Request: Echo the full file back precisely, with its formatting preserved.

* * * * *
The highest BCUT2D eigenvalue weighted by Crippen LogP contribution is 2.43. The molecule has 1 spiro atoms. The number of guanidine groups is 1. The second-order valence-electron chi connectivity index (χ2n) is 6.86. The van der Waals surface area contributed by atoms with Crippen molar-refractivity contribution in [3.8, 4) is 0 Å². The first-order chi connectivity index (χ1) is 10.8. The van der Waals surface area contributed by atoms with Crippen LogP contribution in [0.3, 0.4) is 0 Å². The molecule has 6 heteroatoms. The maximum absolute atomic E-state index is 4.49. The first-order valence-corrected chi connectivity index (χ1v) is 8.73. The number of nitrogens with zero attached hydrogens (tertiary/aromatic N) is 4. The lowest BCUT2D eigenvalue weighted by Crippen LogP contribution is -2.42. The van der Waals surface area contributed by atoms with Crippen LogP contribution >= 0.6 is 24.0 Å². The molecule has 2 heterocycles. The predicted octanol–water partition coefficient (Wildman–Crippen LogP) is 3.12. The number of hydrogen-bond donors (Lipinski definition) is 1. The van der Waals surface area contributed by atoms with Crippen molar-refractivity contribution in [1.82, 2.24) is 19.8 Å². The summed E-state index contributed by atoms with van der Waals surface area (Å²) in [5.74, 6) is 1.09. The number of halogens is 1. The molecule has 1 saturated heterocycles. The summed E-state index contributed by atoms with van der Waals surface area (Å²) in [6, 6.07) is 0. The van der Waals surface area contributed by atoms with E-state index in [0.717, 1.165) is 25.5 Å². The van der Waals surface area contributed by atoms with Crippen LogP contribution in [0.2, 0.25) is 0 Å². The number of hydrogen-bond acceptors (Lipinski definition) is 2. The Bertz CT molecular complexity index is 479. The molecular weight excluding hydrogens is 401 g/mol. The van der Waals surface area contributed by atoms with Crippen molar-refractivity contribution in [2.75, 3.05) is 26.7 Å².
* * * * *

The highest BCUT2D eigenvalue weighted by Crippen LogP contribution is 2.43. The molecule has 1 spiro atoms. The number of guanidine groups is 1. The second-order valence-electron chi connectivity index (χ2n) is 6.86. The van der Waals surface area contributed by atoms with Crippen molar-refractivity contribution in [3.8, 4) is 0 Å². The first-order chi connectivity index (χ1) is 10.8. The van der Waals surface area contributed by atoms with Crippen LogP contribution in [0.3, 0.4) is 0 Å². The molecule has 6 heteroatoms. The maximum absolute atomic E-state index is 4.49. The first-order valence-corrected chi connectivity index (χ1v) is 8.73. The number of nitrogens with zero attached hydrogens (tertiary/aromatic N) is 4. The lowest BCUT2D eigenvalue weighted by Crippen LogP contribution is -2.42. The van der Waals surface area contributed by atoms with Crippen LogP contribution >= 0.6 is 24.0 Å². The molecule has 2 heterocycles. The predicted octanol–water partition coefficient (Wildman–Crippen LogP) is 3.12. The number of hydrogen-bond donors (Lipinski definition) is 1. The van der Waals surface area contributed by atoms with Crippen molar-refractivity contribution in [1.82, 2.24) is 19.8 Å². The summed E-state index contributed by atoms with van der Waals surface area (Å²) in [5.74, 6) is 1.09. The number of halogens is 1. The molecule has 1 saturated heterocycles. The summed E-state index contributed by atoms with van der Waals surface area (Å²) in [6, 6.07) is 0. The van der Waals surface area contributed by atoms with E-state index in [0.717, 1.165) is 25.5 Å². The van der Waals surface area contributed by atoms with Crippen LogP contribution in [0.2, 0.25) is 0 Å². The number of hydrogen-bond acceptors (Lipinski definition) is 2. The Bertz CT molecular complexity index is 479. The molecular weight excluding hydrogens is 401 g/mol. The van der Waals surface area contributed by atoms with Crippen molar-refractivity contribution in [2.75, 3.05) is 26.7 Å².